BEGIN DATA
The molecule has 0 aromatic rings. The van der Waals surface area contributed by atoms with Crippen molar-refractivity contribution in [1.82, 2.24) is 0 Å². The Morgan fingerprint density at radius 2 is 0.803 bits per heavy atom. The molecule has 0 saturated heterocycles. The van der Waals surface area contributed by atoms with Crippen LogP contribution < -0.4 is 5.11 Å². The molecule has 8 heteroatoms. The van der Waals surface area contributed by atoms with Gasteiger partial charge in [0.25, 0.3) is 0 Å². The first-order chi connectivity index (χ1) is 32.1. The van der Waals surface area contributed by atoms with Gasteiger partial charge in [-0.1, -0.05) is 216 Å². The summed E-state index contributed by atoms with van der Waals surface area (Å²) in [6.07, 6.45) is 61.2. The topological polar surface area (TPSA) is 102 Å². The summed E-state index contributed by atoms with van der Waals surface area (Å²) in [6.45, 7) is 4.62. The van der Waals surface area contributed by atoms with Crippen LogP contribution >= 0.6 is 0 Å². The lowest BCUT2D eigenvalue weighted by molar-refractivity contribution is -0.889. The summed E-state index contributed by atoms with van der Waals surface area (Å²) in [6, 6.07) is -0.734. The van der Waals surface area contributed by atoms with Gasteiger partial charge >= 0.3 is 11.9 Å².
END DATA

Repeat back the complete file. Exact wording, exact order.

The molecule has 0 aromatic rings. The van der Waals surface area contributed by atoms with Crippen molar-refractivity contribution in [1.82, 2.24) is 0 Å². The Morgan fingerprint density at radius 2 is 0.803 bits per heavy atom. The molecule has 0 saturated heterocycles. The van der Waals surface area contributed by atoms with Crippen LogP contribution < -0.4 is 5.11 Å². The molecule has 8 heteroatoms. The van der Waals surface area contributed by atoms with Gasteiger partial charge in [0.25, 0.3) is 0 Å². The first-order chi connectivity index (χ1) is 32.1. The van der Waals surface area contributed by atoms with Gasteiger partial charge in [-0.1, -0.05) is 216 Å². The summed E-state index contributed by atoms with van der Waals surface area (Å²) in [6.07, 6.45) is 61.2. The topological polar surface area (TPSA) is 102 Å². The summed E-state index contributed by atoms with van der Waals surface area (Å²) in [6.45, 7) is 4.62. The van der Waals surface area contributed by atoms with Crippen LogP contribution >= 0.6 is 0 Å². The lowest BCUT2D eigenvalue weighted by molar-refractivity contribution is -0.889. The summed E-state index contributed by atoms with van der Waals surface area (Å²) in [6, 6.07) is -0.734. The van der Waals surface area contributed by atoms with Gasteiger partial charge >= 0.3 is 11.9 Å².